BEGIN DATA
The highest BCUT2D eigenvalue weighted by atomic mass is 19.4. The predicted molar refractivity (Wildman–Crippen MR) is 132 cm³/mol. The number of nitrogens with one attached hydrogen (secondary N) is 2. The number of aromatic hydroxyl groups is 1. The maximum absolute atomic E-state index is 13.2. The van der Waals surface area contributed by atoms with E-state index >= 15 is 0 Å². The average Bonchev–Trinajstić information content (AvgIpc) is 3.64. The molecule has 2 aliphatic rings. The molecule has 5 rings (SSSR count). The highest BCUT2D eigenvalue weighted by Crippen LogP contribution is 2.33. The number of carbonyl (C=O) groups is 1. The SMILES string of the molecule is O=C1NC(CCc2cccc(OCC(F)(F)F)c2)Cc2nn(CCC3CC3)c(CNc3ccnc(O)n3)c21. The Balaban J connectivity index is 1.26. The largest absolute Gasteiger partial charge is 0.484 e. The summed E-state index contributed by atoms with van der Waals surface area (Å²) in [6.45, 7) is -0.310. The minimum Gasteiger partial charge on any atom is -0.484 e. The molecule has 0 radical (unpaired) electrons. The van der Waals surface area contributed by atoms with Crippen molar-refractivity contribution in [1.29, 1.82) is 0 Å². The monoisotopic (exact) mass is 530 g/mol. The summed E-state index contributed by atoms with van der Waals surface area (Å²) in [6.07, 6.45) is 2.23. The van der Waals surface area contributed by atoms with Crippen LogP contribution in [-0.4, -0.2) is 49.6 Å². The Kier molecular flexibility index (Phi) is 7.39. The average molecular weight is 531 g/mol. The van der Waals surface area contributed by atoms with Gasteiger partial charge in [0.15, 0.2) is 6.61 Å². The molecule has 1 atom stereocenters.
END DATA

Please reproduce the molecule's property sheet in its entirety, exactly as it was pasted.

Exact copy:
The highest BCUT2D eigenvalue weighted by atomic mass is 19.4. The predicted molar refractivity (Wildman–Crippen MR) is 132 cm³/mol. The number of nitrogens with one attached hydrogen (secondary N) is 2. The number of aromatic hydroxyl groups is 1. The maximum absolute atomic E-state index is 13.2. The van der Waals surface area contributed by atoms with E-state index >= 15 is 0 Å². The average Bonchev–Trinajstić information content (AvgIpc) is 3.64. The molecule has 2 aliphatic rings. The molecule has 5 rings (SSSR count). The highest BCUT2D eigenvalue weighted by Crippen LogP contribution is 2.33. The number of carbonyl (C=O) groups is 1. The SMILES string of the molecule is O=C1NC(CCc2cccc(OCC(F)(F)F)c2)Cc2nn(CCC3CC3)c(CNc3ccnc(O)n3)c21. The Balaban J connectivity index is 1.26. The largest absolute Gasteiger partial charge is 0.484 e. The summed E-state index contributed by atoms with van der Waals surface area (Å²) in [6.45, 7) is -0.310. The minimum Gasteiger partial charge on any atom is -0.484 e. The molecule has 0 radical (unpaired) electrons. The van der Waals surface area contributed by atoms with Crippen molar-refractivity contribution in [1.29, 1.82) is 0 Å². The monoisotopic (exact) mass is 530 g/mol. The summed E-state index contributed by atoms with van der Waals surface area (Å²) in [6.07, 6.45) is 2.23. The van der Waals surface area contributed by atoms with Crippen LogP contribution in [-0.4, -0.2) is 49.6 Å². The Kier molecular flexibility index (Phi) is 7.39. The average molecular weight is 531 g/mol. The van der Waals surface area contributed by atoms with Gasteiger partial charge in [0.15, 0.2) is 6.61 Å². The molecule has 1 atom stereocenters.